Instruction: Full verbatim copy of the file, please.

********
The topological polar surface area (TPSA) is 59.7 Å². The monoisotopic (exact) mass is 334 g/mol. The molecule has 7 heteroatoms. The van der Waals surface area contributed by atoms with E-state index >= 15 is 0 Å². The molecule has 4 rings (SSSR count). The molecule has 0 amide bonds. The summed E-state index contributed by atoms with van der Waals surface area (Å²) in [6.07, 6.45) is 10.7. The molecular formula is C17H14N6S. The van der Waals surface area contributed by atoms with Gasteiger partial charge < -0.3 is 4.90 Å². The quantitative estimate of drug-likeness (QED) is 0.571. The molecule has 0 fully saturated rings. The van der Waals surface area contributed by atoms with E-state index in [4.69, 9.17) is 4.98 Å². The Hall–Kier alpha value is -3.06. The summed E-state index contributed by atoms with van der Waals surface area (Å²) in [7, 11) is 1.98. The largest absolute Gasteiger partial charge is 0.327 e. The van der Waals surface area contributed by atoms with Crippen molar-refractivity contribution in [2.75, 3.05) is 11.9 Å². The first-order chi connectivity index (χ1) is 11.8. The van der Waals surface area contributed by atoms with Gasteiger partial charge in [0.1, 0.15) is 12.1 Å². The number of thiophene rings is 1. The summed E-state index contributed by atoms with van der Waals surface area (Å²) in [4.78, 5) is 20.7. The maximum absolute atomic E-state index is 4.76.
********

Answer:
The topological polar surface area (TPSA) is 59.7 Å². The monoisotopic (exact) mass is 334 g/mol. The molecule has 7 heteroatoms. The van der Waals surface area contributed by atoms with E-state index >= 15 is 0 Å². The molecule has 4 rings (SSSR count). The molecule has 0 amide bonds. The summed E-state index contributed by atoms with van der Waals surface area (Å²) in [6.07, 6.45) is 10.7. The molecular formula is C17H14N6S. The van der Waals surface area contributed by atoms with Gasteiger partial charge < -0.3 is 4.90 Å². The quantitative estimate of drug-likeness (QED) is 0.571. The molecule has 0 fully saturated rings. The van der Waals surface area contributed by atoms with E-state index in [4.69, 9.17) is 4.98 Å². The Hall–Kier alpha value is -3.06. The summed E-state index contributed by atoms with van der Waals surface area (Å²) in [7, 11) is 1.98. The largest absolute Gasteiger partial charge is 0.327 e. The van der Waals surface area contributed by atoms with Crippen molar-refractivity contribution in [2.75, 3.05) is 11.9 Å². The first-order chi connectivity index (χ1) is 11.8. The van der Waals surface area contributed by atoms with Gasteiger partial charge in [0.1, 0.15) is 12.1 Å². The number of thiophene rings is 1. The summed E-state index contributed by atoms with van der Waals surface area (Å²) in [4.78, 5) is 20.7. The maximum absolute atomic E-state index is 4.76.